Friday, April 17, 2015

Women in STEM as Inspiration

I'd like you to watch this video, and think about what Stella Young says.



I want you to think about the concepts of "inspiration porn" and "attitude" a little further. This post isn't about disability, exactly. What I say might be related to mental health, but it's not going to be about physical abilities.

Thursday, April 16, 2015

About Layoffs

Not surprisingly, I've been thinking about the fact that my father was the age I am now, when he was separated from the Air Force. In part, my memories are triggered by conversations on Twitter, about South Bend's argument over a casino, and this article by the Boston Globe, about being poor at an Ivy League school.

This may surprise some people, but Purdue University is not actually in the Ivy League. It is a state school in Indiana, part of the Big Ten. It is still a big-name school for engineering.

The rest of this post draws on a post I wrote 4 years ago, on my old blog. I guess I haven't gone into my story much in the past year or two. On one hand, moving on is a good thing, it means I don't need to re-tell it. On the other hand, it also means that new readers may not be aware of where I came from.

---
I was 15 that summer, when my dad came up for promotion again. As a military officer, he had two chances to promote up before he was discharged. This was the second time, and he was not promoted.  That was also the summer when Mom was expecting my Dear Brother #3 (DB3).

Wednesday, April 15, 2015

Culture, criticism, and power dynamics

Yesterday I wrote about the military child, particularly military daughters. I referenced Military Brats: Legacies of Childhood Inside the Fortress. I don't know if you clicked on the link, if you read the blurb. Two sentences stand out to me:
Wertsch employs extensive research to probe the consequences—both positive and negative—of being raised in a family characterized by rigid discipline, nomadic rootlessness, dedication to military mission, and the threat of war and personal loss. With its clear-eyed, sometimes shocking depictions of alcoholism and domestic violence, and its empathy for military parents caught up in an extremely demanding way of life, Military Brats provides catharsis, insight, and a path toward healing.

Last week I wrote about the Power of Children, how so much of modern history traces back to World War II. I pondered how we can stop hate and genocide from happening. Lao Tse had something to say about that, 2500 years ago, connecting wars among nations to violence in the home, and conversely peace at home leading to peace among the nations.

Tuesday, April 14, 2015

#ToTheGirls, Month of the Military Child, and #Tableflip2015

#ToTheGirls is trending on Twitter, and it's wonderful.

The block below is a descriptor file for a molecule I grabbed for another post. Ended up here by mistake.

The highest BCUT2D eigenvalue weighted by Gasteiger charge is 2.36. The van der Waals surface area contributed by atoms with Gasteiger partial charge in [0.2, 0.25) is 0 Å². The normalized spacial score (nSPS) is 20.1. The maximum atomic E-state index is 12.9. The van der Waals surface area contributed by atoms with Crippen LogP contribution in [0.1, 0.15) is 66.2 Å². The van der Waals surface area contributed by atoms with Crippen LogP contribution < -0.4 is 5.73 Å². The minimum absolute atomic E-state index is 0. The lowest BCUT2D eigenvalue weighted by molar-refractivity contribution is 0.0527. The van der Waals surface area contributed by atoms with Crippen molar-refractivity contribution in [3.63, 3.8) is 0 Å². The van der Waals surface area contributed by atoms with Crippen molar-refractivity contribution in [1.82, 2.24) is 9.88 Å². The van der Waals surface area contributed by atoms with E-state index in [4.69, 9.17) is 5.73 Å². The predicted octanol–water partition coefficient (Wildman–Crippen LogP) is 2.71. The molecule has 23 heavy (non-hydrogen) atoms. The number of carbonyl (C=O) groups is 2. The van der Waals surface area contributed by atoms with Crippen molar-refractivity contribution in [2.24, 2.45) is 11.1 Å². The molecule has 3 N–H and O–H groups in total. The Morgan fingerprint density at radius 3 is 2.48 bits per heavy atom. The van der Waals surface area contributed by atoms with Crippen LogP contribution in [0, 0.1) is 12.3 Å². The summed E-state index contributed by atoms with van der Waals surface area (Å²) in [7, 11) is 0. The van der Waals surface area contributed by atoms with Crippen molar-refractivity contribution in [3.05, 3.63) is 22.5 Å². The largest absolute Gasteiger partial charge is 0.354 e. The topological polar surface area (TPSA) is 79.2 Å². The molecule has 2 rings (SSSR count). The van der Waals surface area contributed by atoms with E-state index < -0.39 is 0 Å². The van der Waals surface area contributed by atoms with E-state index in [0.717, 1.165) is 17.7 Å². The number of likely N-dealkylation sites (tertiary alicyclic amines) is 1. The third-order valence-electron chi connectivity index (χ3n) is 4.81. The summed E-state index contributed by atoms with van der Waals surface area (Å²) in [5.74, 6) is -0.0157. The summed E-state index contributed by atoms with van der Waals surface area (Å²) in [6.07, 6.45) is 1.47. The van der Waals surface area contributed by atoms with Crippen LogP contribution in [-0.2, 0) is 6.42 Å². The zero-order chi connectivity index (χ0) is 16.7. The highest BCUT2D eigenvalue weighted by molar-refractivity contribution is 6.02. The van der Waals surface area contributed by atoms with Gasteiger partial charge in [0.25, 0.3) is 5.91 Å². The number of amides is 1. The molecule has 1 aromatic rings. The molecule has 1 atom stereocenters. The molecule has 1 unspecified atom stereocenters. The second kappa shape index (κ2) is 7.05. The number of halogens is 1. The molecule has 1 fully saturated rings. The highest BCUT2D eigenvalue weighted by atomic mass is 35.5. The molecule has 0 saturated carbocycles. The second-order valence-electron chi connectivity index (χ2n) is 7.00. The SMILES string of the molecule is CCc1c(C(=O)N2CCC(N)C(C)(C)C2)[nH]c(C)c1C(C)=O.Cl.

April is the Month of the Military Child, and I keep thinking about the connections between how I grew up with the US Air Force, and moving here, outside an active Army base.

There's a book, Military Brats: Legacies of Childhood Inside the Fortress, first published in 1991. Excerpts are available on Google Books. The parts I have read, she seems to be writing about an earlier generation of Brat, perhaps my parent's time, and yet there are many aspects of Brat culture that were still in place when I was growing up. Still, chapter 4: "Daughters of Warriors," hit home.
"In fact, to be a daughter inside the Fortress is to be a kind of hovering spook: a weightless creature without power, without presence, without context, whose color is camouflage and whose voice is unheard."
The world is changing. There are many more women in the U.S. Armed Forces today. Just last year, Admiral Michelle Howard was promoted to 4-star Admiral. This interview from Forbes is worth reading.

Monday, April 13, 2015

Replanning & Update on my MOOC progress

A few weeks ago, I wrote about MOOCs and the ones that I was interested in at that time. In the interests of accountability (to myself, if no one else), I thought I'd post an update.

Spring break threw me off a little bit, I only worked on one class that week, and several more started up.

Also, I'm learning my limits for how many MOOCs I can take at a time (that is, 2 or 3). I have so many interests, that it's tempting to take them all "now." I need to resist that, and focus on what is doable.

First, a recap on last week, and then an update on my MOOC progress.  Last week:

Friday, April 10, 2015

What can we do against such hate?

Yesterday, I commented that everything seems to keep coming back to World War II, and last week I promised to come back to the Children's Museum of Indianapolis' exhibit on The Power of Children. The Children's Museum exhibit has been in place for at least 7 years, with one shutdown to reconfigure the exhibit.

We've gone through it several times when Dear Son (DS) was too young to register what it was about. The exhibit recommends it for children 8 and up, so Spring Break was the first time that DS visited for himself.

The exhibit profiles three children who faced intolerance and hate. Anne Frank, whose World War II diary has become part of the literary canon. Ruby Bridges, who desegregated New Orleans schools as a first-grader. And Ryan White, the Indiana youth who contracted AIDS through his hemophilia medication.

Thursday, April 9, 2015

Political culture and the military-industrial complex

Throughout my childhood, I heard references to the Military-Industrial complex. Growing up military, I usually heard them from the Left, from environmentalists and pacifists. Imagine my surprise when I took International Space Politics & Technology, and discovered that the phrase came from a Republican. President Eisenhower, in fact, and a World War II General.  (Everything seems to come back to World War II.)